Author Archives: Peter J. Biging

Tripartite Relationship Put to the Test

The so-called "tripartite" relationship exists when an insurer retains defense counsel to represent the interests of the insured. Against this backdrop, it is relatively uncommon for an insurer to maintain a successful claim against defense counsel. In the majority of states, direct malpractice claims by an insurer are disfavored. The theory behind these decisions stems from the sanctity of the attorney-client relationship and a hesitation to interfere with defense counsel’s duty to the insured in the tripartite scenario. Accordingly, few claims of this nature succeed. A recent decision by the Washington Supreme Court is no exception.

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Time to Revisit your Password

It is time to revisit your password because it may be susceptible to an easy hack. The risk of cyber loss is well documented. We’ve routinely warned of these risks previously and, no doubt, will continue to do so because cyber losses are reportedly increasing, and the cost to recover from a data breach can be staggering. All professionals maintain personally identifiable data that would be a goldmine to hackers. Most professionals - hopefully all – at the very least utilize the most fundamental type of security by storing electronic data in a password protected format. But, according to a recent survey, that password may need an update.

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Supreme Court Changes the Standard for Retaliation Claims

Often, it’s not the crime but the cover-up that will do you in. In some ways, that sentiment is applicable to retaliation claims for alleged discrimination in the workplace. Or at least it was, until the Supreme Court's recent decision in University of Texas Southwestern Medical Center v. Nassar. Previously, an employer facing a discrimination suit was susceptible to a retaliation theory despite establishing legitimate reasons for the alleged discriminatory conduct (usually terminating or demoting the employee). Specifically, so long as the plaintiff could show that the desire to retaliate for the employee's pursuit of a charge of discrimination was at least a “motivating factor” behind any adverse employment action, the employer could be held liable. Thus, the potential existed for an entirely well-intentioned employer to be held liable under this standard. Nassar addressed this potential and changed the rules.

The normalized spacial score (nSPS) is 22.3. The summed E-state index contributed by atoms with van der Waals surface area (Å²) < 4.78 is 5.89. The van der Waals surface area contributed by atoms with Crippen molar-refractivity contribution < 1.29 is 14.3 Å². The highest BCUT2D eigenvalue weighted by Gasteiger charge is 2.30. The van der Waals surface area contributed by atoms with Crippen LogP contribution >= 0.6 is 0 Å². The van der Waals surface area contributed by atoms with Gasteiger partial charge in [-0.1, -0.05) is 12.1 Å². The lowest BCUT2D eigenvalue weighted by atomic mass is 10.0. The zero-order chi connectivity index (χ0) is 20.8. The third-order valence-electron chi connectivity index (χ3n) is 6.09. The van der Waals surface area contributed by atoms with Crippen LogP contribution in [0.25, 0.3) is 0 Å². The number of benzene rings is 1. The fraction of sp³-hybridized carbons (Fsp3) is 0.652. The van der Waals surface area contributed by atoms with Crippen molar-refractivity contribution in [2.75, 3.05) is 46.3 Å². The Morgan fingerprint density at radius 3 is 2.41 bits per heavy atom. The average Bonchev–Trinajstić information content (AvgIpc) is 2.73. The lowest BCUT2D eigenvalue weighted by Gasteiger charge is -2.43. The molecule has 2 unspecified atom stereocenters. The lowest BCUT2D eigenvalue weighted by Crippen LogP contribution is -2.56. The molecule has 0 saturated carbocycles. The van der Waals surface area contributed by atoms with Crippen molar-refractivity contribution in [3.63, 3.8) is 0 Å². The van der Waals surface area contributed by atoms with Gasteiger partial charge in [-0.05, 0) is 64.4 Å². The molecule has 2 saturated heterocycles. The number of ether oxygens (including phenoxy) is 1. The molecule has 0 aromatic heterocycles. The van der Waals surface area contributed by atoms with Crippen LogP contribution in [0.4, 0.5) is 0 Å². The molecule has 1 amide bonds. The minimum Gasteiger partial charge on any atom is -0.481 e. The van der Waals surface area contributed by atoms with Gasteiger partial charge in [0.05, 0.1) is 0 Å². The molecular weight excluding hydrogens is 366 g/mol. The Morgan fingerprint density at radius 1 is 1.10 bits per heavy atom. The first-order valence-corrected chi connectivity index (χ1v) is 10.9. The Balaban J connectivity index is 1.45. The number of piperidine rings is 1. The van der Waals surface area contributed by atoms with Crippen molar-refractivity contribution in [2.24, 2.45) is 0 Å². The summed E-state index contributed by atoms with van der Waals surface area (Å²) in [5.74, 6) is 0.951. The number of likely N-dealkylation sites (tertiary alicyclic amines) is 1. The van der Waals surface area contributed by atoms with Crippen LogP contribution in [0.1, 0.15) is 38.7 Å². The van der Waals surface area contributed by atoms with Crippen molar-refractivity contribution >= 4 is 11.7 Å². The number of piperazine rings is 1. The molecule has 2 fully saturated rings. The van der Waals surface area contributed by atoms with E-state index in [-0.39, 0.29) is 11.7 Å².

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LinkedIn Escapes Cyber-Liability Exposure

In June 2012, the popular social networking website LinkedIn was hacked resulting in approximately 6.4 million passwords stolen from the website. Within hours of the incident, the passwords were posted on the internet and were used to direct traffic to fraudulent websites. The massive security breach also resulted in a class action lawsuit against "the world's largest professional network" in the Northern District of California. The plaintiff class alleged that LinkedIn failed to adequately and properly secure the personal information stored on its website. This is the classic example of cyber-liability exposure.

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